By this logic, Harvard men have little advantage on campus, where gaining the upper hand in accomplishment or intelligence is more difficult. “This campus breeds intellectual people and people who are too serious, who are taking 1,001 classes, saving babies, and being so concerned with the real world already, that it’s hard for people to just step back and laugh at themselves,” Okusanya complains. “To find a girlfriend who will relax and not take things so seriously and kind of be happy with the way things are and not stress you out is a difficult task.”

Enter the off-campus female. Boston is full of them—Wellesley, Lesley, Simmons and Fisher, all women’s colleges in the Boston area, have a combined population of about 4,000, and at Boston University, women comprise around 60 percent of the population. The climate is ripe for Harvard men to look elsewhere.

Take Wellesley. Everyone has heard about the “fuck truck,” the shuttle between Wellesley, Harvard and MIT with a reputation as the conveyer of man-starved nymphets of easy virtue.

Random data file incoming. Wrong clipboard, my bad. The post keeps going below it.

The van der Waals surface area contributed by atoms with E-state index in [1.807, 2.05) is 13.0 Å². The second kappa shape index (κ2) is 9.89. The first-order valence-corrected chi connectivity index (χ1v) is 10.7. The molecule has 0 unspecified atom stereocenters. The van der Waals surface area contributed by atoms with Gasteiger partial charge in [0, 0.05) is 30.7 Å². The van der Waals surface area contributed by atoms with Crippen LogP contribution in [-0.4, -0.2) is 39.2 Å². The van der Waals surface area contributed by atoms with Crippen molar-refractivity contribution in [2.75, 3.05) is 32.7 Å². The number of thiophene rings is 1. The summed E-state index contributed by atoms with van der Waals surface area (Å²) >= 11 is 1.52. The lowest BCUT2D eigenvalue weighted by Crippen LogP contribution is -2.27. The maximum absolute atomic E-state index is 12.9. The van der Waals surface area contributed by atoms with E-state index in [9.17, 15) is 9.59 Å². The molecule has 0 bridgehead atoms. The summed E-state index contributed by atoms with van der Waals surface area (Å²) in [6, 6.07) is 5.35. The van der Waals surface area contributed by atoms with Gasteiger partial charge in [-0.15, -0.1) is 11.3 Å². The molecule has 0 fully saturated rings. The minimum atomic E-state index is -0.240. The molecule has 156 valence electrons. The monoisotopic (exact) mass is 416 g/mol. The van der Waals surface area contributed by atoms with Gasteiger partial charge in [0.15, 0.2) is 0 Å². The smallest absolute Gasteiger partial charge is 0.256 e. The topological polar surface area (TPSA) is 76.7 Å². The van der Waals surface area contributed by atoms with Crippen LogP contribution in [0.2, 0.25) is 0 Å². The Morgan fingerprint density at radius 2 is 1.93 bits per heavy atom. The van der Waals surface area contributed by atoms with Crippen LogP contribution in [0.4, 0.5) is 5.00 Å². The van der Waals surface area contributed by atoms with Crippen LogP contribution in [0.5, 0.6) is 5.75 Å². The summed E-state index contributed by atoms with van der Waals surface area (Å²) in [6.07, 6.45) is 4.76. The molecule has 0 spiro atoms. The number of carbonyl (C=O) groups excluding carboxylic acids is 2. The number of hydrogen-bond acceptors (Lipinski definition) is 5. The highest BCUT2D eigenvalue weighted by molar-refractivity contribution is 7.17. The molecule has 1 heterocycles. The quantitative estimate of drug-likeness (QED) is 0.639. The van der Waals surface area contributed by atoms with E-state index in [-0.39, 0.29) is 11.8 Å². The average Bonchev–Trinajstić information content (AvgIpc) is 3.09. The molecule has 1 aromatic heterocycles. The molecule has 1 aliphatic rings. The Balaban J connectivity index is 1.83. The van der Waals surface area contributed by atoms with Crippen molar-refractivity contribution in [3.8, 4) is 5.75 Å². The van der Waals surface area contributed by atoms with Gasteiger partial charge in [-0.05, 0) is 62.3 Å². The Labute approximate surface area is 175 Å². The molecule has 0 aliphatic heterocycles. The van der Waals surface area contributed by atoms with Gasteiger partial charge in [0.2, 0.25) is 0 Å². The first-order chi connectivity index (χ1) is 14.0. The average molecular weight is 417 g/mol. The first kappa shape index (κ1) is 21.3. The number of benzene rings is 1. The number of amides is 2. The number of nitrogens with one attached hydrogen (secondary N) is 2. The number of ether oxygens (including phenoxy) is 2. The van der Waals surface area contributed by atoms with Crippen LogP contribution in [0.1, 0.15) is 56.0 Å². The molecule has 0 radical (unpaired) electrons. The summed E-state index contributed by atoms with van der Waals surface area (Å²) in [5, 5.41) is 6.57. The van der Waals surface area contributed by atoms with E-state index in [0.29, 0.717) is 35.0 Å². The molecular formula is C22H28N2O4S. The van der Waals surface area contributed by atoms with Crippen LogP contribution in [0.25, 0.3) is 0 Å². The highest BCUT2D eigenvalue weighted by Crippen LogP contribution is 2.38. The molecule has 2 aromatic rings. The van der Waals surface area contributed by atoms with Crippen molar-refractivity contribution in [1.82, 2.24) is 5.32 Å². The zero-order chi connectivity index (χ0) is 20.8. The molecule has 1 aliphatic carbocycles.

Sara-Munro Bryan, a sophomore at Wellesley, is well aware of the stereotypes. Having befriended students here through her roommate, whose boyfriend goes to Harvard, she was treated to a discourse on the relative merits of Harvard and Wellesley girls at a party in the Quad last year.

“He said that Harvard girls were really uptight, that they wouldn’t even kiss goodnight,” she remembers. “But that Wellesley girls are more laid-back.” She pauses. “I think he meant that Wellesley girls are sluttier.”

Bryan says that general opinion on campus favors Harvard men as being more “normal” than the men at the MIT shuttle stop. “I do think a lot of Wellesley girls would like to meet guys from Harvard,” she says. “But I think Wellesley girls would like to meet any guys, in general.”